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If one uses a multi-zone hvac heat pump approach do the zones need to be closed off to one another? If not, what keeps the systems from “fighting” each other? For example, if the temp is set to 68 in one zone and 75 in another zone and the two zones are not isolated, what happens? - Thanks!

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  • To clarify, you're talking about "auto" mode where each zone has a set temperature and it will heat OR cool as required to maintain that temp ?
    – Criggie
    Apr 26, 2023 at 1:19
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    @Criggie : A friend is building an ultra-insulated/ultra-tight house and I’m trying to help him consider options for heating and cooling. For example, does he get a single zone air-handler with ducting for the entire (two story) house, or does he isolate the first and second floor and get two air-handlers with ducting, or does he get two wall-mounted air handlers, etc. His budget is limited. He will also have a Zehnder ERV.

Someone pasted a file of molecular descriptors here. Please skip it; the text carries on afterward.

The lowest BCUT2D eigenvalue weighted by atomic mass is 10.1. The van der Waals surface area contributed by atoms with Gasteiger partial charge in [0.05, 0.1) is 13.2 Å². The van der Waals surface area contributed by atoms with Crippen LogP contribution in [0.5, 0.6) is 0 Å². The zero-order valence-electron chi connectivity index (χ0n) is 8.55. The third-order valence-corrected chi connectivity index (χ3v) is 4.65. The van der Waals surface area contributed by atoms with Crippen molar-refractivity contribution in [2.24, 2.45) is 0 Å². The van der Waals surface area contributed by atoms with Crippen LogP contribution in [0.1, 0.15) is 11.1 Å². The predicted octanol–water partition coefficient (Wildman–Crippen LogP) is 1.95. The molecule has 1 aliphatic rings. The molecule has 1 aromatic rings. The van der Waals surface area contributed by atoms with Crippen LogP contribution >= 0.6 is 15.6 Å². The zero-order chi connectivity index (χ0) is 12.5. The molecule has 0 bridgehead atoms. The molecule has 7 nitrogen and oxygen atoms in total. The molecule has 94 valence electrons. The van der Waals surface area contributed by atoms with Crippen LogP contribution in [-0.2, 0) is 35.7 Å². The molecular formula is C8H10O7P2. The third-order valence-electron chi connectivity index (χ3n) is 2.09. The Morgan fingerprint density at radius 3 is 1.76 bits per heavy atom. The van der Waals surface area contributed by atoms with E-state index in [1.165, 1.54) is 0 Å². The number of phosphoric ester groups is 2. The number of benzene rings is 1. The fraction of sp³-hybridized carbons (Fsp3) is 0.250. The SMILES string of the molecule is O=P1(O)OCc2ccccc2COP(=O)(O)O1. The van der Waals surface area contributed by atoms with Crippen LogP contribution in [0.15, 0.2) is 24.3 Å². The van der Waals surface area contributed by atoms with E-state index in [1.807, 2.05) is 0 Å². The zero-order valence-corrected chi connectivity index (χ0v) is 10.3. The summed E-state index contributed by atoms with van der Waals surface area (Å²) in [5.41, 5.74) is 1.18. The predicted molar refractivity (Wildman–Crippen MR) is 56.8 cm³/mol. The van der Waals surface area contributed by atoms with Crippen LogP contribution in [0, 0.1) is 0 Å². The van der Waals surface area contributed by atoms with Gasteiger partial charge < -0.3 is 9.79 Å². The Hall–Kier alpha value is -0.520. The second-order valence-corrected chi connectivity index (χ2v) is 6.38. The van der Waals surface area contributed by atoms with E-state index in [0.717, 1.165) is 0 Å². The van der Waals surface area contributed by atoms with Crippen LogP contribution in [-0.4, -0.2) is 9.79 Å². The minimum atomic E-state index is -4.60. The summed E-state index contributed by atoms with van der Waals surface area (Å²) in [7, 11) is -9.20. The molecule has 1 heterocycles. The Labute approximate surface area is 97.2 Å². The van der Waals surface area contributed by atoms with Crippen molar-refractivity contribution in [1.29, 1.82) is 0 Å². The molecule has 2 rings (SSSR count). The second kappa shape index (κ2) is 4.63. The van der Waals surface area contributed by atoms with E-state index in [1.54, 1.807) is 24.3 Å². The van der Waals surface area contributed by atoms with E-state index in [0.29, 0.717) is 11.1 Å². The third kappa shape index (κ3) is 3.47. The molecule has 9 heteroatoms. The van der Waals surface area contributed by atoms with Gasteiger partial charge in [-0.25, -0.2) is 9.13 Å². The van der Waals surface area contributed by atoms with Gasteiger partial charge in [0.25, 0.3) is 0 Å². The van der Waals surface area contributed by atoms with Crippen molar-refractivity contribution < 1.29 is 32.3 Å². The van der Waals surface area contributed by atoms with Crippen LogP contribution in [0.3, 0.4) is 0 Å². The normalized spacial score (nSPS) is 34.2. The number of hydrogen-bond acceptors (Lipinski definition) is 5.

– Jim Luby
    Apr 26, 2023 at 2:29

3 Answers 3

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Based on your comment, you are asking what happens if, for example, you have two head units on opposite ends of a room and set one for 70 degrees and the other for 80 degrees (both heating).